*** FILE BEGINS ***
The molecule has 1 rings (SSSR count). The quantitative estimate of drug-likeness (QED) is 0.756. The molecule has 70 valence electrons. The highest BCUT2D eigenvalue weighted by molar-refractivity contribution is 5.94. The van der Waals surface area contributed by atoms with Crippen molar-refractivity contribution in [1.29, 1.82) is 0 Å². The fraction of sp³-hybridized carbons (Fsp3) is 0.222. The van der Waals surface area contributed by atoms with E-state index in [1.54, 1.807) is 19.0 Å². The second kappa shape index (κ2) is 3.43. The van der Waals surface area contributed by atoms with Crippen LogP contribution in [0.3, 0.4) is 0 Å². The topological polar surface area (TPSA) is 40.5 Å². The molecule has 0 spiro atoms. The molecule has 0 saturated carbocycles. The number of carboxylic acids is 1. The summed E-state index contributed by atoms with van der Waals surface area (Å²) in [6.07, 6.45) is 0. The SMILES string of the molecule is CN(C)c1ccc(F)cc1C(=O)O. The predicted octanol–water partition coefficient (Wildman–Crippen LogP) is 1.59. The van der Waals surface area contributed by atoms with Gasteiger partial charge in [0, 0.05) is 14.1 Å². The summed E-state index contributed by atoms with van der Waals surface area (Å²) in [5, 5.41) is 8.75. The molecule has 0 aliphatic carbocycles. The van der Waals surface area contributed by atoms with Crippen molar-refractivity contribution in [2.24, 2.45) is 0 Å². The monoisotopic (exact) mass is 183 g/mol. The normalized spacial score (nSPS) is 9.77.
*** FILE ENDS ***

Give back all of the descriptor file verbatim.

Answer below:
The molecule has 1 rings (SSSR count). The quantitative estimate of drug-likeness (QED) is 0.756. The molecule has 70 valence electrons. The highest BCUT2D eigenvalue weighted by molar-refractivity contribution is 5.94. The van der Waals surface area contributed by atoms with Crippen molar-refractivity contribution in [1.29, 1.82) is 0 Å². The fraction of sp³-hybridized carbons (Fsp3) is 0.222. The van der Waals surface area contributed by atoms with E-state index in [1.54, 1.807) is 19.0 Å². The second kappa shape index (κ2) is 3.43. The van der Waals surface area contributed by atoms with Crippen LogP contribution in [0.3, 0.4) is 0 Å². The topological polar surface area (TPSA) is 40.5 Å². The molecule has 0 spiro atoms. The molecule has 0 saturated carbocycles. The number of carboxylic acids is 1. The summed E-state index contributed by atoms with van der Waals surface area (Å²) in [6.07, 6.45) is 0. The SMILES string of the molecule is CN(C)c1ccc(F)cc1C(=O)O. The predicted octanol–water partition coefficient (Wildman–Crippen LogP) is 1.59. The van der Waals surface area contributed by atoms with Gasteiger partial charge in [0, 0.05) is 14.1 Å². The summed E-state index contributed by atoms with van der Waals surface area (Å²) in [5, 5.41) is 8.75. The molecule has 0 aliphatic carbocycles. The van der Waals surface area contributed by atoms with Crippen molar-refractivity contribution in [2.24, 2.45) is 0 Å². The monoisotopic (exact) mass is 183 g/mol. The normalized spacial score (nSPS) is 9.77.